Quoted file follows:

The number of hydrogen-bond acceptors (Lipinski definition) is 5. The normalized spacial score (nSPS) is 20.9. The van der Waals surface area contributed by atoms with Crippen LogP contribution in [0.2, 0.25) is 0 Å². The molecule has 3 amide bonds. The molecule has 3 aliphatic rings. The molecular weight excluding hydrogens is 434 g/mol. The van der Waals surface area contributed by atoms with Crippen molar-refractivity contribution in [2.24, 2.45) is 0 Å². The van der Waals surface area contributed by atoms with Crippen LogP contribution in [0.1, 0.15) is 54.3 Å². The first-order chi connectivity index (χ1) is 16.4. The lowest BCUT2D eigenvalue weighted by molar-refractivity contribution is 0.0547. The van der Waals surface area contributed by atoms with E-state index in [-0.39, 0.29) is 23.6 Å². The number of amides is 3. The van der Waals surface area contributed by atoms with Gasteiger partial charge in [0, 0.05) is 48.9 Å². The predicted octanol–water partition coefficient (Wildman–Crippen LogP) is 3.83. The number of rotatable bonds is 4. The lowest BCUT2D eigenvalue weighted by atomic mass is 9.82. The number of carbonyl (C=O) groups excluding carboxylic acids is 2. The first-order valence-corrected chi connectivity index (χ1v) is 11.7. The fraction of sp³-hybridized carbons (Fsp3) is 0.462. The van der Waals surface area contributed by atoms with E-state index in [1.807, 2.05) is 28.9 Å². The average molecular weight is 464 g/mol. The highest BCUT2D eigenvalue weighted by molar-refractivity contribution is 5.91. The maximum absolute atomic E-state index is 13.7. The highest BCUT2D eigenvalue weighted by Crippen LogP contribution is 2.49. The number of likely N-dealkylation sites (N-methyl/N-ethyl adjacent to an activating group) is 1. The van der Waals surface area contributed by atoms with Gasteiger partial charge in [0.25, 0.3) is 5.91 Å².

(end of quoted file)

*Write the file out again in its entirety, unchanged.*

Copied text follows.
The number of hydrogen-bond acceptors (Lipinski definition) is 5. The normalized spacial score (nSPS) is 20.9. The van der Waals surface area contributed by atoms with Crippen LogP contribution in [0.2, 0.25) is 0 Å². The molecule has 3 amide bonds. The molecule has 3 aliphatic rings. The molecular weight excluding hydrogens is 434 g/mol. The van der Waals surface area contributed by atoms with Crippen molar-refractivity contribution in [2.24, 2.45) is 0 Å². The van der Waals surface area contributed by atoms with Crippen LogP contribution in [0.1, 0.15) is 54.3 Å². The first-order chi connectivity index (χ1) is 16.4. The lowest BCUT2D eigenvalue weighted by molar-refractivity contribution is 0.0547. The van der Waals surface area contributed by atoms with E-state index in [-0.39, 0.29) is 23.6 Å². The number of amides is 3. The van der Waals surface area contributed by atoms with Gasteiger partial charge in [0, 0.05) is 48.9 Å². The predicted octanol–water partition coefficient (Wildman–Crippen LogP) is 3.83. The number of rotatable bonds is 4. The lowest BCUT2D eigenvalue weighted by atomic mass is 9.82. The number of carbonyl (C=O) groups excluding carboxylic acids is 2. The first-order valence-corrected chi connectivity index (χ1v) is 11.7. The fraction of sp³-hybridized carbons (Fsp3) is 0.462. The van der Waals surface area contributed by atoms with E-state index in [1.807, 2.05) is 28.9 Å². The average molecular weight is 464 g/mol. The highest BCUT2D eigenvalue weighted by molar-refractivity contribution is 5.91. The maximum absolute atomic E-state index is 13.7. The highest BCUT2D eigenvalue weighted by Crippen LogP contribution is 2.49. The number of likely N-dealkylation sites (N-methyl/N-ethyl adjacent to an activating group) is 1. The van der Waals surface area contributed by atoms with Gasteiger partial charge in [0.25, 0.3) is 5.91 Å².